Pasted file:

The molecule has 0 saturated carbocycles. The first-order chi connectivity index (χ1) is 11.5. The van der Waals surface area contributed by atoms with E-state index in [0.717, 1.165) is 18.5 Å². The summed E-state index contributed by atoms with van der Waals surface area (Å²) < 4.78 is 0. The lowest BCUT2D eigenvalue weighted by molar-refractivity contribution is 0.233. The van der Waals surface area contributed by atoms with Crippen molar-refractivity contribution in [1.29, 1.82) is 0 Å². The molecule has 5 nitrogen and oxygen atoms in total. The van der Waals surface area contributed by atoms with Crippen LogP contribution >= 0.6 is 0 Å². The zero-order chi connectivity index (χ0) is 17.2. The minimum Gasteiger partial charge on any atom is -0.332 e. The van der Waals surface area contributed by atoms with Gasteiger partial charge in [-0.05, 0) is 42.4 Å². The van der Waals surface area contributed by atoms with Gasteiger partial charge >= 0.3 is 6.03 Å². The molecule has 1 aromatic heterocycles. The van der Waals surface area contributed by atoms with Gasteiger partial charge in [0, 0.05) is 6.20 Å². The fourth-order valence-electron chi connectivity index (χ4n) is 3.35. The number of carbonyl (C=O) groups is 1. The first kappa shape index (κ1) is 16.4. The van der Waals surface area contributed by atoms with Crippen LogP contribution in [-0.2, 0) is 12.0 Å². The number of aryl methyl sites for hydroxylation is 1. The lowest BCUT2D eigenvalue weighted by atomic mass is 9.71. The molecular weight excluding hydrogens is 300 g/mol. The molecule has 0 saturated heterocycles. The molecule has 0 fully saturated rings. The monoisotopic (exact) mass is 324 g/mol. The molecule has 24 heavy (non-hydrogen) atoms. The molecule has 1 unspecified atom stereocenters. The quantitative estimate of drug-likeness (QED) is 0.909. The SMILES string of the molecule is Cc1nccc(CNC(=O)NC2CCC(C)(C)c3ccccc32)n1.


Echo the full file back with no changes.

The molecule has 0 saturated carbocycles. The first-order chi connectivity index (χ1) is 11.5. The van der Waals surface area contributed by atoms with E-state index in [0.717, 1.165) is 18.5 Å². The summed E-state index contributed by atoms with van der Waals surface area (Å²) < 4.78 is 0. The lowest BCUT2D eigenvalue weighted by molar-refractivity contribution is 0.233. The van der Waals surface area contributed by atoms with Crippen molar-refractivity contribution in [1.29, 1.82) is 0 Å². The molecule has 5 nitrogen and oxygen atoms in total. The van der Waals surface area contributed by atoms with Crippen LogP contribution >= 0.6 is 0 Å². The zero-order chi connectivity index (χ0) is 17.2. The minimum Gasteiger partial charge on any atom is -0.332 e. The van der Waals surface area contributed by atoms with Gasteiger partial charge in [-0.05, 0) is 42.4 Å². The van der Waals surface area contributed by atoms with Gasteiger partial charge >= 0.3 is 6.03 Å². The molecule has 1 aromatic heterocycles. The van der Waals surface area contributed by atoms with Gasteiger partial charge in [0, 0.05) is 6.20 Å². The fourth-order valence-electron chi connectivity index (χ4n) is 3.35. The number of carbonyl (C=O) groups is 1. The first kappa shape index (κ1) is 16.4. The van der Waals surface area contributed by atoms with Crippen LogP contribution in [-0.2, 0) is 12.0 Å². The number of aryl methyl sites for hydroxylation is 1. The lowest BCUT2D eigenvalue weighted by atomic mass is 9.71. The molecular weight excluding hydrogens is 300 g/mol. The molecule has 0 saturated heterocycles. The molecule has 0 fully saturated rings. The monoisotopic (exact) mass is 324 g/mol. The molecule has 24 heavy (non-hydrogen) atoms. The molecule has 1 unspecified atom stereocenters. The quantitative estimate of drug-likeness (QED) is 0.909. The SMILES string of the molecule is Cc1nccc(CNC(=O)NC2CCC(C)(C)c3ccccc32)n1.